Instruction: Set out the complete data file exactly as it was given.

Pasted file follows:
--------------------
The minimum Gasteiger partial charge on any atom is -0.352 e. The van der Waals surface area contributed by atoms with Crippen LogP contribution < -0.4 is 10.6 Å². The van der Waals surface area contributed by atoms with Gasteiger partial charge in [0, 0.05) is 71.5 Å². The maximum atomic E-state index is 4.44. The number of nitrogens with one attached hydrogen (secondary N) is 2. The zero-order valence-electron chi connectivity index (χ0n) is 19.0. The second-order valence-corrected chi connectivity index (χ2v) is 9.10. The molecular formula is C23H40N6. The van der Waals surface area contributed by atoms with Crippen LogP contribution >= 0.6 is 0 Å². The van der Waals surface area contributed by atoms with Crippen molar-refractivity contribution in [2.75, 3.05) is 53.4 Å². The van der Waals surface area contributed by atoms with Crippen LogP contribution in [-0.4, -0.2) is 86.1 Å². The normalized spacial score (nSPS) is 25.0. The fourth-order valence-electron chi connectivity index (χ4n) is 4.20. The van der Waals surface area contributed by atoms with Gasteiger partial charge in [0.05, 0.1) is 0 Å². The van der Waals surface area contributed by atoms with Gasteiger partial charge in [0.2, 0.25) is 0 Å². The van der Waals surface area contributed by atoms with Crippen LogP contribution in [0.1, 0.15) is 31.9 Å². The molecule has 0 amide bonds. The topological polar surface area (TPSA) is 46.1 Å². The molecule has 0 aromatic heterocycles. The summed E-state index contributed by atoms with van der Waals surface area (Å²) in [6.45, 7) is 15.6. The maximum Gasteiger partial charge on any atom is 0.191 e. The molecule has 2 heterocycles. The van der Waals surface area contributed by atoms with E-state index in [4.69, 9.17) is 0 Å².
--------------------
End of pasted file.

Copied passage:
The minimum Gasteiger partial charge on any atom is -0.352 e. The van der Waals surface area contributed by atoms with Crippen LogP contribution < -0.4 is 10.6 Å². The van der Waals surface area contributed by atoms with Gasteiger partial charge in [0, 0.05) is 71.5 Å². The maximum atomic E-state index is 4.44. The number of nitrogens with one attached hydrogen (secondary N) is 2. The zero-order valence-electron chi connectivity index (χ0n) is 19.0. The second-order valence-corrected chi connectivity index (χ2v) is 9.10. The molecular formula is C23H40N6. The van der Waals surface area contributed by atoms with Crippen LogP contribution >= 0.6 is 0 Å². The van der Waals surface area contributed by atoms with Crippen molar-refractivity contribution in [2.75, 3.05) is 53.4 Å². The van der Waals surface area contributed by atoms with Crippen LogP contribution in [-0.4, -0.2) is 86.1 Å². The normalized spacial score (nSPS) is 25.0. The fourth-order valence-electron chi connectivity index (χ4n) is 4.20. The van der Waals surface area contributed by atoms with Gasteiger partial charge in [0.05, 0.1) is 0 Å². The van der Waals surface area contributed by atoms with Gasteiger partial charge in [0.2, 0.25) is 0 Å². The van der Waals surface area contributed by atoms with Crippen LogP contribution in [0.1, 0.15) is 31.9 Å². The molecule has 0 amide bonds. The topological polar surface area (TPSA) is 46.1 Å². The molecule has 0 aromatic heterocycles. The summed E-state index contributed by atoms with van der Waals surface area (Å²) in [6.45, 7) is 15.6. The maximum Gasteiger partial charge on any atom is 0.191 e. The molecule has 2 heterocycles. The van der Waals surface area contributed by atoms with E-state index in [4.69, 9.17) is 0 Å².